What is my passion? 

I’ve heard that question a lot lately; actually I’ve heard it all my life and I’ve never been able to answer it.

As a child there was never one thing that grabbed my attention completely and had me transfixed. Nothing that I was drawn to do with a single mindedness that would not be denied.

As I continued to grow, that question was always in the back of my mind. I thought that surely, as I gained experience and knowledge, that I would find my passion. Yet I never did. I was sure something was wrong with me. I was sure that I was damaged and that meant that I would never fulfill my reason for being here.

As an adolescent I would hear the bible story about not wasting my God given talents, and for the life of me I didn’t know what they were. I was sure I was doomed.

As my life progressed, I would periodically revisit this quest to discover my passion, always without success.

When Leah died and I began to listen to where I was being called, one of the things I began doing was writing my story. That led to writing my book, which led to telling my story. 

Each one of these steps progressed in a way that helped me to reclaim a part of myself that I had left behind in my childhood for many reason, some of which I have discussed in detail in previous blogs and writings.

I’ve also talked about my recently completed yearlong quest. Even though I went into it without any expectations, one of the things I hoped would come out of it was finding my passion. But it didn’t happen; at least not in the way I envisioned it happening.

This doesn’t mean that there are no pursuits that I find enjoyable. There are a lot of thing that bring me pleasure, and in the past few years I have been seeking out play, and have found new activities to enjoy. I love to paint, make collages, draw, read, dance, write, have meaningful conversations, to name a few but nothing has emerged as what I would consider a true passion.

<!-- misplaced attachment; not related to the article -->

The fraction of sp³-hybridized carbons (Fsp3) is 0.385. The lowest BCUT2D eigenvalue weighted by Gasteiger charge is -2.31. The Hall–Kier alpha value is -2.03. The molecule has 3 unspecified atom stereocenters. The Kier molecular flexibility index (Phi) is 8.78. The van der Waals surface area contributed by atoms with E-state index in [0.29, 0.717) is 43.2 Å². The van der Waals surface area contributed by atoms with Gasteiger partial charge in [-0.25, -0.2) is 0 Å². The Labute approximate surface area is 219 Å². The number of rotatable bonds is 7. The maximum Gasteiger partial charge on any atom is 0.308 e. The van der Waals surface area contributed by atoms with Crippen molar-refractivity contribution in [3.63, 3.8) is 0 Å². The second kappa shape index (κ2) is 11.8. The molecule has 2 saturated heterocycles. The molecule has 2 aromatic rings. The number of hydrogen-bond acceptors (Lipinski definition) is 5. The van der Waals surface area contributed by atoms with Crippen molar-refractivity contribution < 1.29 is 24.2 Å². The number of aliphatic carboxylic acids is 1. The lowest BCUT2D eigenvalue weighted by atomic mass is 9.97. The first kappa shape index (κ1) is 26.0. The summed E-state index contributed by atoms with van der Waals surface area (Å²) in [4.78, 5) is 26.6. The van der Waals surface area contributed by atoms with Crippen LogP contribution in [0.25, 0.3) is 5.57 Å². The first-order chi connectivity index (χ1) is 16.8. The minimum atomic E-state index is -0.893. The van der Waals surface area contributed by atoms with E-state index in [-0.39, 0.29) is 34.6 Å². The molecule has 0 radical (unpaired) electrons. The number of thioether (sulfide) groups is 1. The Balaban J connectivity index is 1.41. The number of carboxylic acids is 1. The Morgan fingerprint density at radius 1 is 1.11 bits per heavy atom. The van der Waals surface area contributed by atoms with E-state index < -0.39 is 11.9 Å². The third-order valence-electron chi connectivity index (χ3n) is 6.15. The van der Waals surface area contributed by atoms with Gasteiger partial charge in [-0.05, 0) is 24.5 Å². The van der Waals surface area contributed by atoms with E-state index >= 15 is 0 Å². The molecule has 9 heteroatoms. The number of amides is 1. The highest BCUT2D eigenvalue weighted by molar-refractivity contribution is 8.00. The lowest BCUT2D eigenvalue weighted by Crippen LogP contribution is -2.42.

I have often said that telling my story is a passion, and it is, because through telling my story I inspire others to live their lives fully. I know this is my life’s calling and it’s an honor to do it. 

Through it I have healed many of my childhood wounds more fully, allowing me to continue to say yes to where my life is calling me in each moment. I’ve often thought that if I hadn’t had exactly the life I did growing up, I wouldn’t be able to do this work, and while that is true, I still wanted to find that elusive passion.

I was very frustrated that I didn’t have what other people had, a driving passion that stood above all else in their lives, so last week I made this my inquiry in my daily Samyama practice. 

I recognized that I can’t stay in grief 100% of the time. I need the self- love practices that fill me up, that give me the energy and capacity to hold space for my grief work. I wanted to know once and for all where my passions lie.

And then I knew; my passion IS living my life to its fullest. 

Having fun with Dan while experiencing new and favorite past times such as going to the fair, dancing, listening to live music, laughing at shared memories, making new memories, planning our tiny home together, or sitting quietly in each other’s presence.

I found there was no limit to the experiences that make up living my life to its fullest. When I received this realization my entire body relaxed. I felt at home in my own skin, I didn’t have to be anyone other than who I was; who I am.

I never did, and it’s not lost on me that if I hadn’t said yes to my grief journey; if I had stayed in the pain and suffering; if I had chosen to stay in bed and retreat from my life; I never would have reached my fullest potential. I never would have realized that living life fully is more than enough for me.

Writing these words today, I am in awe of my journey, of the process that has brought me to this moment. I bow in appreciation to the mystery, always.